Same-sex marriage now legal in all 50 states

Massachusetts was the first state in the United States to legalize gay marriage in 2003. Gay marriage is now legal in every state under the Supreme Court’s recent ruling.

In this landmark ruling, the Supreme Court ruled 5-4 that same-sex couples have a fundamental right to get married. The case is a historic moment for gay and lesbian couples throughout the nation. Although same-sex couples could already get married in 36 states and in the District of Columbia, the Supreme Court’s ruling means that the rest of the states must stop enforcing any bans on same-sex marriage.

The ruling will not take effect immediately. The losing side has about three weeks to request the Supreme Court to reconsider its ruling. Regardless, same-sex couples in Massachusetts are celebrating this victory.

Same-sex couples can now be treated equally under the law for purposes such as spousal benefits, tax filing status, health care coverage, and social security. Another important impact of the ruling is that same-sex couples who want to get divorced will be able to do so in any state. Because all states must now recognize same-sex marriages, couples can seek the same relief as heterosexual couples who wish to dissolve their marriages. Like other couples, same-sex couples can ask the courts to enter orders regarding property division, child custody, alimony, and more.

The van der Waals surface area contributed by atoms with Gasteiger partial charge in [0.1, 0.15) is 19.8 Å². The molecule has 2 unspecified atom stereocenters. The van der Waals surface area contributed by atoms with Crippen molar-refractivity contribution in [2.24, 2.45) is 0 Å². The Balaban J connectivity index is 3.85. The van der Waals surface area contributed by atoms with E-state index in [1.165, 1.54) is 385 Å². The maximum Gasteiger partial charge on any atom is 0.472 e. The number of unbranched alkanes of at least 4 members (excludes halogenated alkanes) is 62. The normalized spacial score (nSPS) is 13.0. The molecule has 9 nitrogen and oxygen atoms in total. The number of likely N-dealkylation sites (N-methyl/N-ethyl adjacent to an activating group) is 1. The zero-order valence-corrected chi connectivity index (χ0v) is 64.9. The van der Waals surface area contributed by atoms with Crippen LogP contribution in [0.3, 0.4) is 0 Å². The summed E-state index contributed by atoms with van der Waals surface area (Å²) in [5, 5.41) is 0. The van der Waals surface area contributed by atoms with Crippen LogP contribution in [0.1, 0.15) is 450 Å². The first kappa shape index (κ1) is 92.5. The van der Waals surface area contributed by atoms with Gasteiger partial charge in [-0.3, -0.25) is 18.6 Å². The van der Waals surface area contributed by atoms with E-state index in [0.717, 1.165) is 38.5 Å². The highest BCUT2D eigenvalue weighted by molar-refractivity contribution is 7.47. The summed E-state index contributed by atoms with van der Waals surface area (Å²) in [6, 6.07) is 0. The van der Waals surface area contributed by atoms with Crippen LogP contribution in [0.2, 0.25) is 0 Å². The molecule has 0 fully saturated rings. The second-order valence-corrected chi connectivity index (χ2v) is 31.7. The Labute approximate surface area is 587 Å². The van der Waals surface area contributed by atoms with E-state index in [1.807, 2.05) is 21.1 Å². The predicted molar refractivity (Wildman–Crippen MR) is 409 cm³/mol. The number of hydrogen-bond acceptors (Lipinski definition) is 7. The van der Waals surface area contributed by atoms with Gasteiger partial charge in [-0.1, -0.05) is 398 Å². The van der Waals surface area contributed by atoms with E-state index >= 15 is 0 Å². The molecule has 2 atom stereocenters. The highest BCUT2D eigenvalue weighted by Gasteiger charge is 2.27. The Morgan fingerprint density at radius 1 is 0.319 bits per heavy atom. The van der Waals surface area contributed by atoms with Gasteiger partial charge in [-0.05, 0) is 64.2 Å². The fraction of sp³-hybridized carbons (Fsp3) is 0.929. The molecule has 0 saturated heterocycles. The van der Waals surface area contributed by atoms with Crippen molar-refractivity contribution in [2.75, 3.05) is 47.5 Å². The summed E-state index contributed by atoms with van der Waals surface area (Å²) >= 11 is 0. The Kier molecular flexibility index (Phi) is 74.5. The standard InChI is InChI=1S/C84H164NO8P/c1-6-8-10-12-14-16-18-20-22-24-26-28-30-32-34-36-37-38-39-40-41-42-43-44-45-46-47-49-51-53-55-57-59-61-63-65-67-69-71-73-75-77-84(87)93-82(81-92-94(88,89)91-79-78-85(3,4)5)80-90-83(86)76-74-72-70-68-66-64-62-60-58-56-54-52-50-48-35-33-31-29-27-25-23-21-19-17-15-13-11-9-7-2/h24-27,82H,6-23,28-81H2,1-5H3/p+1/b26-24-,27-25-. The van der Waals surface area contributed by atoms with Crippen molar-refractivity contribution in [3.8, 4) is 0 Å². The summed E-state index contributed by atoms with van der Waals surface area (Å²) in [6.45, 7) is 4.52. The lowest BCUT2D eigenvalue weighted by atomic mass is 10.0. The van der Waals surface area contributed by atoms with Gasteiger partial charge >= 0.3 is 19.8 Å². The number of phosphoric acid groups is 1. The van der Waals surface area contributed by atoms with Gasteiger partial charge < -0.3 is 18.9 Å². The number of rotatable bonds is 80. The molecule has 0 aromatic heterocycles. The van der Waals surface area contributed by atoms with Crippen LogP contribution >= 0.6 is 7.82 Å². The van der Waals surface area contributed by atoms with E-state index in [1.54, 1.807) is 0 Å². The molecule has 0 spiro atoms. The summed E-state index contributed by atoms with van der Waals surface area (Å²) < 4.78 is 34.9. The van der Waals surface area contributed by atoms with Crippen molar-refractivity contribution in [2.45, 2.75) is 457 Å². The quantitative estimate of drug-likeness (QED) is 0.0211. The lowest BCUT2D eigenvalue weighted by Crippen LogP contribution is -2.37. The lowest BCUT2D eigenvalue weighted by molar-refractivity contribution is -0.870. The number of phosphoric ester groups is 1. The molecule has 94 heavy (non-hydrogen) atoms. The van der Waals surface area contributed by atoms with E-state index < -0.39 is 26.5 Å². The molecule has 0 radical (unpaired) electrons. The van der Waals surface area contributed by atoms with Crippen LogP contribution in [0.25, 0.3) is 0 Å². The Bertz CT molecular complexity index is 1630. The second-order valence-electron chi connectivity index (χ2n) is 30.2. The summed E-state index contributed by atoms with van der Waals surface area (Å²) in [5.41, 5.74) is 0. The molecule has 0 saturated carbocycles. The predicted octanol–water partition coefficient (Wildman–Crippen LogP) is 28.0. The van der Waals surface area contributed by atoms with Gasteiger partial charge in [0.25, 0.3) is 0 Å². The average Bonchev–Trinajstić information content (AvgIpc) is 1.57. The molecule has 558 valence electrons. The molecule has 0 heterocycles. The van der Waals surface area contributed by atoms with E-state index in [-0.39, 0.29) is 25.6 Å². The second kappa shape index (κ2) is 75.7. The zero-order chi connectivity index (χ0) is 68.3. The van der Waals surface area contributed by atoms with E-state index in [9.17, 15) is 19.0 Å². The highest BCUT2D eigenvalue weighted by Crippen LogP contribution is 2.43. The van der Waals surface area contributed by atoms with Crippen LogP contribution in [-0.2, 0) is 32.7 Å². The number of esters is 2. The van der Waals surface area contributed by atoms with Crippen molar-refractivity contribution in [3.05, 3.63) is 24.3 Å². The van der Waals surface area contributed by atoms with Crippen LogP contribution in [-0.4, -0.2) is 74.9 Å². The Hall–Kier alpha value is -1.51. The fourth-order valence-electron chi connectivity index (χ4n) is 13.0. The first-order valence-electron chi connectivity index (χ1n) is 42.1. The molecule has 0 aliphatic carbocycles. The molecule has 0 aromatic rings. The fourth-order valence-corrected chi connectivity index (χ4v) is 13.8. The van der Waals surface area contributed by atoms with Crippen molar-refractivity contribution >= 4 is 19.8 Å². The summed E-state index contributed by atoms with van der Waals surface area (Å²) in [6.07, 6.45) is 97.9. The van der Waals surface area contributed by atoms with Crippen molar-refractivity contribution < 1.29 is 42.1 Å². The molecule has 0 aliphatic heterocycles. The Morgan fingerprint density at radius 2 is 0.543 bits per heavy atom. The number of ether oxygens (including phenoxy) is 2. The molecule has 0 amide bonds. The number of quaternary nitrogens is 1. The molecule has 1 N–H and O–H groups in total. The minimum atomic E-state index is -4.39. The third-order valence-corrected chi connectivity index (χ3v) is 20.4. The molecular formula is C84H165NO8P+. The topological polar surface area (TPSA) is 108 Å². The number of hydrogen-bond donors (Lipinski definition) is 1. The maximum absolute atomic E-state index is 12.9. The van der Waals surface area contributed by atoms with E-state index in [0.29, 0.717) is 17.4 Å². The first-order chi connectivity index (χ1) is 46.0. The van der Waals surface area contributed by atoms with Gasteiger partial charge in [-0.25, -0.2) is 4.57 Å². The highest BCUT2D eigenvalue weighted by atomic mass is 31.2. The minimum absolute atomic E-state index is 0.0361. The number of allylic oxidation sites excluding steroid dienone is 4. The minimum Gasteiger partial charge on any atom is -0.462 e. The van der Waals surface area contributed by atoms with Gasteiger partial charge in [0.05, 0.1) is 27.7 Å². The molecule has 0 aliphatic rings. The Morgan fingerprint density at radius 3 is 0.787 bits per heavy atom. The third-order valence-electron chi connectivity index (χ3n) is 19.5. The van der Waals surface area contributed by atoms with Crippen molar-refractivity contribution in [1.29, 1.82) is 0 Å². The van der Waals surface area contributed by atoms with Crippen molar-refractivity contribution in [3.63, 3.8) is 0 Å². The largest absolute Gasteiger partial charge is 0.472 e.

If you have questions about the recent ruling or are considering divorce, you may find it helpful to speak with an experienced family law attorney. The best way to ensure that your rights and interests are protected is to understand the law.

Source: The Boston Globe, “State where gay marriage started celebrates ruling,” Peter Schworm, June 26, 2015

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